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June 2, 2010

Inside the State Pension Crisis

Throughout the last decade or more, Social Security has been increasingly discussed as a huge “time bomb” in our society’s fiscal and retirement planning.  Now, however, a tsunami of equal magnitude may be arising in state public pension funds.  How did this happen?

The pension payouts that state employees get when they retire are not investments, they are promises.  Basically, state legislatures decided to promise a certain percentage of return (varies from state to state) without having an actual strategy on how to get the money.  Public pension funds invest in stocks and bonds, but they usually return much less than the seven to ten percent that state legislators promise.  Over the past several decades, these funds were increasingly supplied with taxpayer dollars.  Now, state governments employ so many people and money is so hard to come by (a la recession) that funding shortages have started.
“Public pension promises are huge and, in many cases, funding is woefully inadequate.” From a 2008 Letter to shareholders by Warren Buffet.
A Bloomberg article recently pointed out that public pension funds (from state and local governments) could cause the federal government to pass another $1 trillion bailout.  The article added that retirement fund administrators are writing up the amount of pension funding that is actually available.  Most estimates have the nation’s public pensions with about $2 trillion in assets and $2.9 trillion in liabilities, however the asset valuation could be bloated while the liability estimates could be low.  As an example, some claims have a $500 billion shortfall in California’s pension system alone.
Therefore, the scale of the problem could actually be larger than the $1 trillion estimated.  Unfortunately, there appears to be other problems related to the size of these funds.  The biggest of these problems are unnecessary waste.  Waste, in this case, is defined as paying people six figure pensions when they retire at ages 45, 50, etc.  These people are still alive and collecting massive pensions when the next generation retires.  The growing group of retirees and the shrinking group of the workforce is increasing the pressure on the workforce to fund the public pensions through their tax dollars.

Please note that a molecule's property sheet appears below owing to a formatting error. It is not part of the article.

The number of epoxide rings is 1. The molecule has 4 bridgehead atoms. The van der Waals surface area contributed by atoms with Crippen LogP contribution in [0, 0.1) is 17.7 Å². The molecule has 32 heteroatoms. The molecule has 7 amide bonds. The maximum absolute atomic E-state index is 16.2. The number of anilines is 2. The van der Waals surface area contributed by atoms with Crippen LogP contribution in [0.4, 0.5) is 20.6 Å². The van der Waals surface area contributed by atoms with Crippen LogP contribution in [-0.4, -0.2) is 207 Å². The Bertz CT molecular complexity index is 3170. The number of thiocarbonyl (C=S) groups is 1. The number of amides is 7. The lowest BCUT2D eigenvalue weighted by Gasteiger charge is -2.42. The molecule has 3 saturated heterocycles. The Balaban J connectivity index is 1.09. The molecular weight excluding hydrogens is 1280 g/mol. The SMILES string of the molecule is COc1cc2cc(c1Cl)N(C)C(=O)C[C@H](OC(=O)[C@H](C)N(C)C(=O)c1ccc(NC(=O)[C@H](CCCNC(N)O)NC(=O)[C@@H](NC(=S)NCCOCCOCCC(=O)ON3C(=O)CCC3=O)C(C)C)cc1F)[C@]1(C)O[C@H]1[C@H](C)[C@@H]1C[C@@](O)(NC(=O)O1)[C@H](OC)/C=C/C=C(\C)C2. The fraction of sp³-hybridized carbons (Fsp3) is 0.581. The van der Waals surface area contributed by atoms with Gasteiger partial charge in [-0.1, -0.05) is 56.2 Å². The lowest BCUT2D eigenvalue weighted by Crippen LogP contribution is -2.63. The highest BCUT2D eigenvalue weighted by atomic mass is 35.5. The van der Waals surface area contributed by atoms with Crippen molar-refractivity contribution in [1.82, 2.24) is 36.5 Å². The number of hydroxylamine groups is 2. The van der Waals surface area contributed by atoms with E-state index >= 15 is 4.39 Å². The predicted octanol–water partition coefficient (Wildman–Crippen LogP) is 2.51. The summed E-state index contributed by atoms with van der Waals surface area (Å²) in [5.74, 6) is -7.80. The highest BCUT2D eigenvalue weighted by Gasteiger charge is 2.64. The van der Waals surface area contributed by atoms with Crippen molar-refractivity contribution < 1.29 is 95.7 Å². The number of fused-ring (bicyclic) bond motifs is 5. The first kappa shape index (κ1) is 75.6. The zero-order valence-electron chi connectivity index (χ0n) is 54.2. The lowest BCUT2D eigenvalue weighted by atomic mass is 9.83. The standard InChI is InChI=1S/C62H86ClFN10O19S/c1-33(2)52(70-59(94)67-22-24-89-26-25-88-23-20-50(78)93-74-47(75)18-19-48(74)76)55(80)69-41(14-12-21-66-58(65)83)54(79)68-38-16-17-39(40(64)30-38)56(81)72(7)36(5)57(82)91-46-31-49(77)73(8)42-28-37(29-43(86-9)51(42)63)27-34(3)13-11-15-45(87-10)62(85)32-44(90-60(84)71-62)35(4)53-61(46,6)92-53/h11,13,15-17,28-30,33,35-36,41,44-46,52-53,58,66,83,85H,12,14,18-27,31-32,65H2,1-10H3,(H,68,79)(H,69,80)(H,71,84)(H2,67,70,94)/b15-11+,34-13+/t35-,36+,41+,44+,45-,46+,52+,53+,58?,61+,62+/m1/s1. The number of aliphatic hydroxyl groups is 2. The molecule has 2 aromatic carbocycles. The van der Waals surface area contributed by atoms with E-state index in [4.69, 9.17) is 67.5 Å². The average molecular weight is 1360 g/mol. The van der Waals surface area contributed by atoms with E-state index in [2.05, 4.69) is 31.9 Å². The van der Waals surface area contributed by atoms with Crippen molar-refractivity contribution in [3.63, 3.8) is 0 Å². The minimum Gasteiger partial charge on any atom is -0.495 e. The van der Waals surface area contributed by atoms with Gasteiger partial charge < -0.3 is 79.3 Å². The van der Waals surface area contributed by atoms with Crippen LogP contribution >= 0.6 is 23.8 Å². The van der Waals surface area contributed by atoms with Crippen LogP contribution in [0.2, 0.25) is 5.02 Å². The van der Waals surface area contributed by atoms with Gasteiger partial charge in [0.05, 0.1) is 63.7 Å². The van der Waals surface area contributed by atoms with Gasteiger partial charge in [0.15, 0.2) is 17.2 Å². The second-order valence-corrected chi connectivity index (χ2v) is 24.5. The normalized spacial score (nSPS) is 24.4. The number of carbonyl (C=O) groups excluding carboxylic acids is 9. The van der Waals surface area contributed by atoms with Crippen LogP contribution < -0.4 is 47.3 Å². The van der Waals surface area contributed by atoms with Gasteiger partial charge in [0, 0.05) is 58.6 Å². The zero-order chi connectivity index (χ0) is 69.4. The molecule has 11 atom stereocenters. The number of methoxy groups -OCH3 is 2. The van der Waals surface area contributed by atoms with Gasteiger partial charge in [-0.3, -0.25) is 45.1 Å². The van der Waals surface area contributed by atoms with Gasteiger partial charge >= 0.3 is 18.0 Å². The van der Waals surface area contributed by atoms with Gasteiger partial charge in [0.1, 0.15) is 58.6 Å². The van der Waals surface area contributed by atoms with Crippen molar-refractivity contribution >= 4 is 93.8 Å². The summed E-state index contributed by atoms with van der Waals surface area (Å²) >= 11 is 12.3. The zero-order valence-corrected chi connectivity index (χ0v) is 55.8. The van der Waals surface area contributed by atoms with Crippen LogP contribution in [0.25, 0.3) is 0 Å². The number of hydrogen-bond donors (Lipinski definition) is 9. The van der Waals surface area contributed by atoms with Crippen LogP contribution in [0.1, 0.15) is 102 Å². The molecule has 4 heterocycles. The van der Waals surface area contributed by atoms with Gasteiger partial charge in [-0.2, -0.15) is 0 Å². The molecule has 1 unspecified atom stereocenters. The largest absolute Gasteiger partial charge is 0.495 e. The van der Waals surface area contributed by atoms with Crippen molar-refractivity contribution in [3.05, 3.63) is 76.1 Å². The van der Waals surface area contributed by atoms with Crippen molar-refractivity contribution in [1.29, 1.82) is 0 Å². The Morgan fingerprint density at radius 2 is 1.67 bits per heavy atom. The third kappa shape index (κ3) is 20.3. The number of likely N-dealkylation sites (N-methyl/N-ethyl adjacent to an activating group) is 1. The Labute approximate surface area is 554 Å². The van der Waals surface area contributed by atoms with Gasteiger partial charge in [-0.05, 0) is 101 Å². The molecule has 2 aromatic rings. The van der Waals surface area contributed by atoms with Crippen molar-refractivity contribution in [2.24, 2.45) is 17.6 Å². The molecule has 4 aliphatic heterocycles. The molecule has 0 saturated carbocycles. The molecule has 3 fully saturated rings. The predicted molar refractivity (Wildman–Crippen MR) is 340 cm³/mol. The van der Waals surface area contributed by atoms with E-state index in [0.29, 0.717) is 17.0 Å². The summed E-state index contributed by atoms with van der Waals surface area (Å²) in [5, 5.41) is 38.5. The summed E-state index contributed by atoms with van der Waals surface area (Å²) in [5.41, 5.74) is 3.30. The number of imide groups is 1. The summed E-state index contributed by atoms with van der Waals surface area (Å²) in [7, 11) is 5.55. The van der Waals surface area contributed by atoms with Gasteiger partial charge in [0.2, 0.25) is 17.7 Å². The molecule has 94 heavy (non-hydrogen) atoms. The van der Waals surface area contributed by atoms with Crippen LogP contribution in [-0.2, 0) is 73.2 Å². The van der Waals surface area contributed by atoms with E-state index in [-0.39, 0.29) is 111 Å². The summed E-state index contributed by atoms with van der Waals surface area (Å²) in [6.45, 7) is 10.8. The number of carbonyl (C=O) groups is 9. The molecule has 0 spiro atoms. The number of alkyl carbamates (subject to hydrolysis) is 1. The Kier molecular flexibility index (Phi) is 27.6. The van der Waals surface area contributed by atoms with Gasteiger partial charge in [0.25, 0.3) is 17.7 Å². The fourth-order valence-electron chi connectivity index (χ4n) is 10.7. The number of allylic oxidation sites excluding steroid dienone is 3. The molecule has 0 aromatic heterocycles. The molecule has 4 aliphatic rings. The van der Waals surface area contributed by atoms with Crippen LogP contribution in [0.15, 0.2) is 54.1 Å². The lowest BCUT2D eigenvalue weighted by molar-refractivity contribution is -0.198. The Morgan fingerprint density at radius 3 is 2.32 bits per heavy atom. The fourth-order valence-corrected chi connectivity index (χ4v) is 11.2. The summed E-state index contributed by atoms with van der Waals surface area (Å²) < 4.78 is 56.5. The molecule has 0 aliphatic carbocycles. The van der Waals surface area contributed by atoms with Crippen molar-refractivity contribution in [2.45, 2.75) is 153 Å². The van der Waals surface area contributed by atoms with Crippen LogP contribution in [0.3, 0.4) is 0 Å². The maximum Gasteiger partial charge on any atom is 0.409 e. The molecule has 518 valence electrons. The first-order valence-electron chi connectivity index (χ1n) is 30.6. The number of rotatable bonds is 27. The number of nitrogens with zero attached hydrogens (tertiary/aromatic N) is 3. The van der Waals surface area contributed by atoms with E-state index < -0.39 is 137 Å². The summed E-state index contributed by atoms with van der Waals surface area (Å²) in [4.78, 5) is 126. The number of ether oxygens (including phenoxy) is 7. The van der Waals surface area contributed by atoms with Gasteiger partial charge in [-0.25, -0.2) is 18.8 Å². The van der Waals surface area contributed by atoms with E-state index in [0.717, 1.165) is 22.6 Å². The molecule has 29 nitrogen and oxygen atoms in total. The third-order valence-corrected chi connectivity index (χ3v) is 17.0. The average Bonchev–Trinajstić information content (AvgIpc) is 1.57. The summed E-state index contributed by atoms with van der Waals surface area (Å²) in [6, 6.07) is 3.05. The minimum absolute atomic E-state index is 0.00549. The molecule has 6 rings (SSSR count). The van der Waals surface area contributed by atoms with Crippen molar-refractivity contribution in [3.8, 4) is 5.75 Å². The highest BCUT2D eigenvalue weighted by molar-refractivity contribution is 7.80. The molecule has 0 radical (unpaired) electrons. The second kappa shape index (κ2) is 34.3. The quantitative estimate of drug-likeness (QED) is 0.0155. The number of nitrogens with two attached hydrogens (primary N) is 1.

Examples of outrageous public pension plans:
Some states are turning to bond sales to fund pensions, however, this causes a new long-term problem.  As we have learned from debt management, heavy bond borrowing leads to high interest payments.  If states borrow money only to spend it immediately in funding their pension plans, the taxpayers will be left to pay back the entire bond issuance plus the interest rate.  The taxpayers are actually better off paying off the shortfall (through a one-time tax increase) up front.
States need to stop promising rosy retirements.  The state needs to fund pensions as part of the benefits package of hiring individual state employees.  State employees should be required to make their own contributions to their retirement.  Then, a minimum age (between 62 and 67) needs to be set to collect on retirement accounts. 
Whatever the market returns is what your retirement fund ends up being, not what some state legislator promises 20, 30, or 40 years down the road.  If you eliminate the promises, you eliminate the short-funded possibilities.  When the fund shrinks, people get less.  When the fund grows, people get more.  If state employees don’t like it, they are more than welcome to start their own 401k or IRA in order to offset the state’s problems.  This is what the rest of the real world does.

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